Naphthalene (also known as naphthalin, naphthaline, tar camphor, white tar, albocarbon, or naphthene) is a crystalline white solid hydrocarbon, with the empirical formula C10H8. It is volatile, forming a flammable vapor. Its molecules consist of two benzene rings joined at one side. It is manufactured from coal tar, and converted to phthalic anhydride for the manufacture of plastics, dyes and solvents. It is also used as an antiseptic and insecticide, especially in mothballs.

Health effects

In humans, exposure to large amounts of naphthalene may damage or destroy red blood cells. This could cause the body to have too few red blood cells until it replaces the destroyed cells. Humans, particularly children, have developed this condition after ingesting mothballs or deodorant blocks containing naphthalene. Some of the symptoms of this condition are fatigue, lack of appetite, restlessness, and pale skin. Exposure to large amounts of naphthalene may also cause nausea, vomiting, diarrhea, blood in the urine, and a yellow color of the skin.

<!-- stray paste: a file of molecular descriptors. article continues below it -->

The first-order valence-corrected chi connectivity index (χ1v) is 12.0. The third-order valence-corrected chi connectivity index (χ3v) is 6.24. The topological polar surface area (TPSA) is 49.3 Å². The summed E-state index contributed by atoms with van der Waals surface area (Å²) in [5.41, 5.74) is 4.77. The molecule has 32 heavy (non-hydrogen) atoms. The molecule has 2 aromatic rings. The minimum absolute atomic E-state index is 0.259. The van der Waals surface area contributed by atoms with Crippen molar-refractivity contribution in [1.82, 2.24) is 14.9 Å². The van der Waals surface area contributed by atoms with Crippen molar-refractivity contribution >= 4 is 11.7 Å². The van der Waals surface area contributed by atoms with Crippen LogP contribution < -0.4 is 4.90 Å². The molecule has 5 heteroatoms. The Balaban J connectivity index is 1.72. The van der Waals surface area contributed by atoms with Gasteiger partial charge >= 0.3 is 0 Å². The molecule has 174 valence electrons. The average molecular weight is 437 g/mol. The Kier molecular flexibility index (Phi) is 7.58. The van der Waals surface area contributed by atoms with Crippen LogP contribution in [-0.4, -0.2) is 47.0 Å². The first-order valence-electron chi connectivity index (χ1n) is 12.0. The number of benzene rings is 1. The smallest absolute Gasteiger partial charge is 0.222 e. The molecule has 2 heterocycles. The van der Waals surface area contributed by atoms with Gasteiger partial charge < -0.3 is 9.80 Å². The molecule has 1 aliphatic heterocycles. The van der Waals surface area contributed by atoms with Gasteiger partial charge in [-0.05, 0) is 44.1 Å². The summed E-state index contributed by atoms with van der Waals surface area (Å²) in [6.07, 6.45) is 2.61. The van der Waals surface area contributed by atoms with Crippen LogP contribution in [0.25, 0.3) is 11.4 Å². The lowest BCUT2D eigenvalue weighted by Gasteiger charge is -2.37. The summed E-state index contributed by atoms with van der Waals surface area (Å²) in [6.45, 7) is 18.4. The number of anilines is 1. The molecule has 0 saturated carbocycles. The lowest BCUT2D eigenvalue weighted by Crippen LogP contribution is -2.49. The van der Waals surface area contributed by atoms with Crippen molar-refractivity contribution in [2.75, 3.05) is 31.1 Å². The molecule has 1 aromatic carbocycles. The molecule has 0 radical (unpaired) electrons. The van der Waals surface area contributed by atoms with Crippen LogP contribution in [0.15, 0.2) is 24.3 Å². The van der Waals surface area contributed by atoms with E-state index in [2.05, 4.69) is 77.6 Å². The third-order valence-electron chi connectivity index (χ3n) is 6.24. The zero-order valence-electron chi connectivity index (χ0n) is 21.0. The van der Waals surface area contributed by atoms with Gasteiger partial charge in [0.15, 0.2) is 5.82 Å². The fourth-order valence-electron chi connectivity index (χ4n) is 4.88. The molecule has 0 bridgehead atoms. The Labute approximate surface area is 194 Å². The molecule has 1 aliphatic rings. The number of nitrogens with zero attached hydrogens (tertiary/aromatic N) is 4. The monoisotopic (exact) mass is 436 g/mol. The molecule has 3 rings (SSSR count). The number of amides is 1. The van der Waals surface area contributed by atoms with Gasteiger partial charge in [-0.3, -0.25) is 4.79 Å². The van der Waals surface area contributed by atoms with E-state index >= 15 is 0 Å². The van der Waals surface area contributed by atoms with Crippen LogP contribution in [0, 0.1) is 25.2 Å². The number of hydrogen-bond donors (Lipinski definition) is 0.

Animals sometimes develop cloudiness in their eyes after swallowing naphthalene. It is not clear if this also develops in humans.

When mice were repeatedly exposed to naphthalene vapors for two years, their noses and lungs became inflamed and irritated.


The name naphthalene is derived from the Latin word of Iranian origin naphtha. Naphtha is a term for any volatile and usually flammable liquid hydrocarbon mixture, normally in the context of a solvent. It was earlier spelt naphthaline. The name phthalic acid is a shortened naphthalic acid, which is named from naphthalene.

description: white crystalline powder molecular formula: C10H8 molecular weight: 128.6 g/mol density: 4.42 g/cm^3 @20 C boiling point: 218 C melting point: 80.5 C